Why you shouldn't trust App Store reviews

Why you shouldn
Highlights

Why You Shouldn't Trust App Store Reviews.App Reviews At Google Play And The ITunes App Store Are Pretty Broken.

App reviews at Google Play and the iTunes App Store are pretty broken. They can be helpful, but you have to sift through the tech support rants, device-specific complaints, and half-legible reviews first to find something useful. There are better ways to tell if an app is any good.
Why App Store Scores are bad
Too often people toss review scores out as the only measure of an app. In a perfect world, an app's score would be indicative of the objective quality of an app judged by people who have actually used the app in question. Unfortunately, it doesn't always work that way.
"Well it's got terrible reviews at Google Play," isn't a fair critique of an app, especially compared to a real, hands-on review.
The problem with app reviews isn't just trolls one-starring apps, though. It goes a bit deeper than that:
App store ratings suffer from self-selection bias. This isn't a problem unique to app stores, but everywhere online: The people who leave reviews are usually the most vocal or people who have a positive incentive to do so.
In either case, their experiences don't offer an accurate picture of what most people-the people who don't like or hate an app enough to leave a review-experience when they use it.
PR companies and developers flood app stores with positive reviews before even launching their app. This is a huge issues with reviews, especially for new apps. Sometimes those upbeat, five-star reviews come later, but other times they're posted in the time between the app goes up in the app store and its official ‘launch’.
Competing developers urge users and friends to one-star competing apps to keep their reviews down. This doesn't happen too often, but it has happened-asking "friends and family" of one app to sabotage the ratings of another competing app isn't unheard of. At the very least, developers will have their own teams try to influence a competing app's ratings. Changes to the app store itself can kill review scores.
Not too long ago, Google introduced a new recommendation feature that suggests apps based on apps you have installed. It also lets you star that suggestion-making you think you're rating the suggestion and saying whether the app interests you.
In fact, you're rating the app itself, which-as many developers have seen, led to crashing ratings.
So we've established that app scores and reviews can be pretty useless if you don't take the time to separate the wheat from the chaff. If it's not an issue with the app store itself, the reviews themselves are at best highly specific and useful only to certain people or circumstances, and at worst spam or promotional campaigns designed to influence your opinion.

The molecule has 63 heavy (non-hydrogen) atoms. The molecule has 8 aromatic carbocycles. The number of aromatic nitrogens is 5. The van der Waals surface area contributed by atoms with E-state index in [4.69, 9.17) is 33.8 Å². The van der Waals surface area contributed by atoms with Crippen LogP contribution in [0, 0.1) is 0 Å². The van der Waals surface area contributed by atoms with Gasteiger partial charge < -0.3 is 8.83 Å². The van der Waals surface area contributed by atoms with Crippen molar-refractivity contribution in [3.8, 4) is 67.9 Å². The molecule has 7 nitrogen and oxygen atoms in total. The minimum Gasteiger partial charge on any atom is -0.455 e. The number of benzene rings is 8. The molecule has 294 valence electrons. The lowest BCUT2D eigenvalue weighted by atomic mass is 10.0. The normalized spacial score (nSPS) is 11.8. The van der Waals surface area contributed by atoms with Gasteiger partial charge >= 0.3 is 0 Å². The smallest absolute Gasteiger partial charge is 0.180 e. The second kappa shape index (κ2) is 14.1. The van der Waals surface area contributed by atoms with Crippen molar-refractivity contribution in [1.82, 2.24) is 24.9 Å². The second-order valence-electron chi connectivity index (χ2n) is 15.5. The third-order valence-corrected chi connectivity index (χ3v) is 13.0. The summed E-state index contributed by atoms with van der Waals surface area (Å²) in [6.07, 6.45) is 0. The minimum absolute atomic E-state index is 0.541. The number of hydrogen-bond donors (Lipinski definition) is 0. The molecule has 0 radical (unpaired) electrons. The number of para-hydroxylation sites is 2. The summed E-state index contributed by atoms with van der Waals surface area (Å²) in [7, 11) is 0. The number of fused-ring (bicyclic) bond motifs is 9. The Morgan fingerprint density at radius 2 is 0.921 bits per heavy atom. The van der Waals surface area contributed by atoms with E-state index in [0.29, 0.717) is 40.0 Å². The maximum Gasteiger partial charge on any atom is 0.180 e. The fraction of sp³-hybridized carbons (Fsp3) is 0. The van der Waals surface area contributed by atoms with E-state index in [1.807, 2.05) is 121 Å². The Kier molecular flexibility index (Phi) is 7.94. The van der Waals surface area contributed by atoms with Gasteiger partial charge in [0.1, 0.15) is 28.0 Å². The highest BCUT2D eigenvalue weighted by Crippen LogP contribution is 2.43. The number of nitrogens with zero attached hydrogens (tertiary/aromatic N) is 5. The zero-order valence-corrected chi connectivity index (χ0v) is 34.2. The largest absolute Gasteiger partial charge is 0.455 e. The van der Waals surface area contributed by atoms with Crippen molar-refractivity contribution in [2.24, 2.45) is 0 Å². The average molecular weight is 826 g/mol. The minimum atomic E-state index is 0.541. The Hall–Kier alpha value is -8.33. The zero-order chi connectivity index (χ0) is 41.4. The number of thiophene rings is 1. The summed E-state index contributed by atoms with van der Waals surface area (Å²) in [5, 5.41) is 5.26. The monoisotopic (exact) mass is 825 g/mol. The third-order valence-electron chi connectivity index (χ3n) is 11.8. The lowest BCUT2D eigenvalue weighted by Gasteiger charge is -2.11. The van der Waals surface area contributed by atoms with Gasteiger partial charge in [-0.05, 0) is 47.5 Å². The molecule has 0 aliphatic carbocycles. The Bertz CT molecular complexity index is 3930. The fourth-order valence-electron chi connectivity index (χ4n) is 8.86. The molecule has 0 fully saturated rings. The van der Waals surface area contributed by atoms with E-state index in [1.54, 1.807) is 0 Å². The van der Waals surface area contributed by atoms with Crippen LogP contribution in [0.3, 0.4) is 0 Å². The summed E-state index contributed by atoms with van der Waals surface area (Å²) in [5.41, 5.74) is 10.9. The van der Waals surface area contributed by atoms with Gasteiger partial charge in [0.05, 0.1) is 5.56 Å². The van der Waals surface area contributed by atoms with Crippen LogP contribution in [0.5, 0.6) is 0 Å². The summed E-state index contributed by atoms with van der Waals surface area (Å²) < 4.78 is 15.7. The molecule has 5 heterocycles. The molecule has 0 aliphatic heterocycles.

Of course, you can fight the tide by sifting through individual reviews to find the really good ones.

What To Read Instead
If app store reviews aren't terribly useful, what can you trust? You do have other options if you want to learn more about an app before downloading it. Here are a few useful options:
Read trustworthy, curated third-party reviews. Regardless of the type of phone you have, there are plenty of blogs that specialize in app reviews and ratings.
Check a developer's other apps and stick with quality developers. Both the iTunes App Store and Google Play both let you see other apps by the same developer if you're looking at the app page for one. Check the developer's other apps and see how well they're regarded.
You can check their reviews for general sentiment, but you'll do better if you look around for third party reviews and opinions about the developer and their work. If it's a developer behind other apps that you trust, that's a point in the app's favor.
Similarly, if you know a quality developer, stick to them and take note when they launch a new app.
Even if you're unfamiliar with the dev, see if they have a website or an easy way to get in touch with them. A serious dev will make their address available, and in the case of Android apps, they may even have a Google+ group you can join. See if they-or the app-has a presence on Twitter or Facebook.
In the case of some apps-especially free ones, or ones that fill in an important part of your life, like calendar apps, email clients, Twitter clients, or note-taking apps-you'll never really know if they're what you need until you actually try it out and use it for a while.
In those cases, don't hesitate to give them a try and form your own opinion. Paid apps (and free apps that hide their useful features behind in-app purchases), on the other hand, make it difficult to get a good feel for it before you can possibly get a refund (if at all), so tread carefully and use the tips above to decide whether it's worth your hard earned cash.

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